“I think the market was starting to trend that way,” he said. “It’s obviously increased since then. You want to have some options to appeal to everyone. I think it was smart to start adding some options because enough people were asking for it at that time.”
Ashley and Kate Mason said they are the healthiest they’ve ever been in their adult life and are now raising their children to be vegan as well. Kate Mason said she has lost nearly 20 pounds and improved her cholesterol and triglyceride levels. Overall, she said, her body functions better.
Ashley Mason said most of their meals are prepared at home because many restaurants have prepared foods that no longer are compatible with their way of living.
“This can have a socially isolating effect to a degree,” he said. “It is something one must accept when taking this ethical stance.”
The family enjoys Urbavore, which is the only completely vegan restaurant in Lynchburg, but they also frequent vegan-friendly restaurants such as Crisp and Millie’s Living Café.
Ashley Mason said he would like more vegan restaurants in high-traffic areas like Wards Road to expose the average person to this way of eating.
Shawn Merrow, owner and chef of Grey’s at 512 5th Street, said the restaurant offers some vegan, vegetarian and gluten-free options and plans to add more to the menu in the future.
“I definitely see more people in the area wanting that,” he said. “I need to get in gear more and accommodate to those people.”
Most of the salads offered at the restaurant are vegan and there is now a gluten-free bread option.
It also serves a vegetarian chicken-fried cauliflower that is a big hit with meat-free customers.
Merrow said he also offers specials occasionally that are 100 percent vegan.
Karen Castanes, a Lynchburg resident and vegan for two years now, said the more she learned about animal cruelty and the effects of the meat and dairy industry on the environment, the less she could deal with continuing to eat them.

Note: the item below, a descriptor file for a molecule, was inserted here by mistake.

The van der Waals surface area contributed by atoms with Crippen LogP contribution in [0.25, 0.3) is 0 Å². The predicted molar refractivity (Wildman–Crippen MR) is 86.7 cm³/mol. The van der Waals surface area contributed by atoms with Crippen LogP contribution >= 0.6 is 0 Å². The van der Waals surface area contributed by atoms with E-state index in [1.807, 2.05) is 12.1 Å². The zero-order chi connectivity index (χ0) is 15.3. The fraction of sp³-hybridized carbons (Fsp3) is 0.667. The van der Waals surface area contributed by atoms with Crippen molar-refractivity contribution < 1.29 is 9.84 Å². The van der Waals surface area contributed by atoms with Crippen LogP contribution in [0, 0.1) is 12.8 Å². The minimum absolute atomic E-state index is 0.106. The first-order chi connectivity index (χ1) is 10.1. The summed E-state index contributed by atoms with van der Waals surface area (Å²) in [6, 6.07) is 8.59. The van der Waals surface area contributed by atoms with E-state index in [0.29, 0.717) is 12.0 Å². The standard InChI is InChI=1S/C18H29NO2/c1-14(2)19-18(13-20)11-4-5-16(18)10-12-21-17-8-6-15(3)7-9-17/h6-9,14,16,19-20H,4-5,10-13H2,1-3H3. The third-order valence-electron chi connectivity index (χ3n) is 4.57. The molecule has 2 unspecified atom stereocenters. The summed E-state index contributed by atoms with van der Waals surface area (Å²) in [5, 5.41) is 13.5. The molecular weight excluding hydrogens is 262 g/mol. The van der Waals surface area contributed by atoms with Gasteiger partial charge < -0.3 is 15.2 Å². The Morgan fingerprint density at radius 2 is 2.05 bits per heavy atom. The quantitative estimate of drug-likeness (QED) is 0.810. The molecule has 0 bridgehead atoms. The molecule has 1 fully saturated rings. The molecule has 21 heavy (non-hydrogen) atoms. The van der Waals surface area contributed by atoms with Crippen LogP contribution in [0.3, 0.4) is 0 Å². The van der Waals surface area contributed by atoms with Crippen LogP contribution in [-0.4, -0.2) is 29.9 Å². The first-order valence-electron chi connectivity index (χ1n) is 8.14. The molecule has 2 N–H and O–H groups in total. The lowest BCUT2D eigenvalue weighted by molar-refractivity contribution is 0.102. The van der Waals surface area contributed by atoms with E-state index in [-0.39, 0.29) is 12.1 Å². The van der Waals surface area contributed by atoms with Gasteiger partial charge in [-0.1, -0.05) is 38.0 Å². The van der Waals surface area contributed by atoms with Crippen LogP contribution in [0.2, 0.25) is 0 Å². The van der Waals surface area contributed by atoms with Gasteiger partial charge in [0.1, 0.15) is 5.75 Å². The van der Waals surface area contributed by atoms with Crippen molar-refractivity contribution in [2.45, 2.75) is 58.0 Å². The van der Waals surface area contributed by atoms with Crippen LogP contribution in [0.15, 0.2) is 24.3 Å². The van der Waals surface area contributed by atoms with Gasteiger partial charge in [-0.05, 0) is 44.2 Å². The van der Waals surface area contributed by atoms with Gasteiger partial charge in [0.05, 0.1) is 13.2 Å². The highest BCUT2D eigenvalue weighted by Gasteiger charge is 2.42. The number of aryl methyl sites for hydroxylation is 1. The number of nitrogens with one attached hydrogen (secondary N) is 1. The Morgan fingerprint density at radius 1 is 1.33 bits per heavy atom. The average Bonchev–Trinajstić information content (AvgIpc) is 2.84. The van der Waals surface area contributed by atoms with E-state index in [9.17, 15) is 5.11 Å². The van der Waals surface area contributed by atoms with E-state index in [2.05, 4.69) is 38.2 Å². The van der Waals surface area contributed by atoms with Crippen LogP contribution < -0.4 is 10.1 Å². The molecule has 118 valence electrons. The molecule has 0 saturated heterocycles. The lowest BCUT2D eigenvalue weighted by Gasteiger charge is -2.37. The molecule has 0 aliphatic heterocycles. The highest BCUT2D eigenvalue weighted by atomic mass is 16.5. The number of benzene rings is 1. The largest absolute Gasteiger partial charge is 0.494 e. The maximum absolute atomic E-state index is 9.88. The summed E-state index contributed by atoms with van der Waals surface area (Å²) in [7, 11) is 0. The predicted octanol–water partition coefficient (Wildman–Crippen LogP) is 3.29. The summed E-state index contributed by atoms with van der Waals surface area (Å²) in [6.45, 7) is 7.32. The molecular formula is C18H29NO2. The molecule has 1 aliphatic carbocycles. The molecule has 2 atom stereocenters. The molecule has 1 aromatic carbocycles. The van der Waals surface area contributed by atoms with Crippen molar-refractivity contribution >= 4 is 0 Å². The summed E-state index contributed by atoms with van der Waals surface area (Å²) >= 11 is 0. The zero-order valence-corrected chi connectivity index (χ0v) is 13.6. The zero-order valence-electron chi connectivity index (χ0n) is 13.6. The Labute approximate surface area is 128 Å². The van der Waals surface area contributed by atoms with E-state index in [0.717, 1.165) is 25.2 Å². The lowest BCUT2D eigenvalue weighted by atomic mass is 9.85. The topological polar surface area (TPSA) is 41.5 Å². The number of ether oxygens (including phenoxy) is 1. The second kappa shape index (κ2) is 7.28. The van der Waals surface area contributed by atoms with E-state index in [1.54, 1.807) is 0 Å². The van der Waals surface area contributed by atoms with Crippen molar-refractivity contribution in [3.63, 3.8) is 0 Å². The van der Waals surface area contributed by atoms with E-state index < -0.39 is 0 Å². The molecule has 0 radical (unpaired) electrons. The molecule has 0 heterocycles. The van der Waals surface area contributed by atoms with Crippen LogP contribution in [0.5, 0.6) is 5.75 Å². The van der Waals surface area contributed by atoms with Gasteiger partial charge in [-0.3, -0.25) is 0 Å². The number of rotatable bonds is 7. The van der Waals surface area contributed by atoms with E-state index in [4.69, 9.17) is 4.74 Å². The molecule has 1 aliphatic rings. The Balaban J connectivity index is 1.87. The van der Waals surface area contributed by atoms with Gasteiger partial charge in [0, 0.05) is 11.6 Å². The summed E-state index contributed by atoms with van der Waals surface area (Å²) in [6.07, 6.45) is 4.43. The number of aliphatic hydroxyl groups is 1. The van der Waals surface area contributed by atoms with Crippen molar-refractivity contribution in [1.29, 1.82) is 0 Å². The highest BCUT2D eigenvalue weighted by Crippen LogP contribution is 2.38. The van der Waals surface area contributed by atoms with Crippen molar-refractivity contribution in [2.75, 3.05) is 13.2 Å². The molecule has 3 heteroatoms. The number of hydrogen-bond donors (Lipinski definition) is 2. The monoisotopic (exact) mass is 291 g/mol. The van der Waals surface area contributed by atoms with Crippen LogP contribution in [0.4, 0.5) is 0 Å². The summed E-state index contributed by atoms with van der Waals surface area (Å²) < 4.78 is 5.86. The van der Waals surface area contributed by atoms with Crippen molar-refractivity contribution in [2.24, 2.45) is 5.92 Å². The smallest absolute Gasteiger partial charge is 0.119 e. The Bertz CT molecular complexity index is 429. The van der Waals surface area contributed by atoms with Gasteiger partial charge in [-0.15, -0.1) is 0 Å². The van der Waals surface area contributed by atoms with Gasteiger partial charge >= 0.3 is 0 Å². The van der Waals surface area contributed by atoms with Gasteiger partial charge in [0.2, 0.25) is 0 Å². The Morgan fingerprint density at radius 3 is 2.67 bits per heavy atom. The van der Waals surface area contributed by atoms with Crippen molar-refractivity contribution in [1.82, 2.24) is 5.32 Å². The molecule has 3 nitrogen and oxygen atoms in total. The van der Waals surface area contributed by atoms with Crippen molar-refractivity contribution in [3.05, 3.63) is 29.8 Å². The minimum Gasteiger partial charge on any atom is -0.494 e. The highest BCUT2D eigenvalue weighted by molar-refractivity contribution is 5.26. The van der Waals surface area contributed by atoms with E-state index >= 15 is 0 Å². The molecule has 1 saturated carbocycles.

She and her husband were vegetarian for five years before becoming vegan and since then she said she has felt lighter after eating a meal and loves not having to worry as much about contamination when cooking and storing foods.
“It is one of the single most important decisions I’ve ever made and I feel like it’s changed my life in a really positive way,” she said.
The most challenging part of being a vegan, however, is finding alternatives at restaurants, but she said the hunt has become easier as more establishments have started offering more vegetarian and vegan options.
“More options are becoming available every day but restaurants can be tricky. Most places have vegetarian options but few have really good vegan options. We often feel like we need to go out of town to places like Richmond to get better options,” she said.
She said she loves Urbavore and its Pub Sammich, a sandwich with beer battered celery root, tomato and lettuce, while her husband enjoys the Buffalo Ranch burger. Ty Thai Cuisine in Wyndhurst offers a pad ginger with tofu and RA Bistro and King’s Island also offer vegan menu items she enjoys.
Castanes said she would like to see more restaurants offer options that don’t involve just picking three sides as a meal or salads with very few dressings that are available.
“I really do and I hope Lynchburg gets on board a lot more going forward,” she said. “I think it will grow because more and more people are realizing how important this is for the future of this planet.”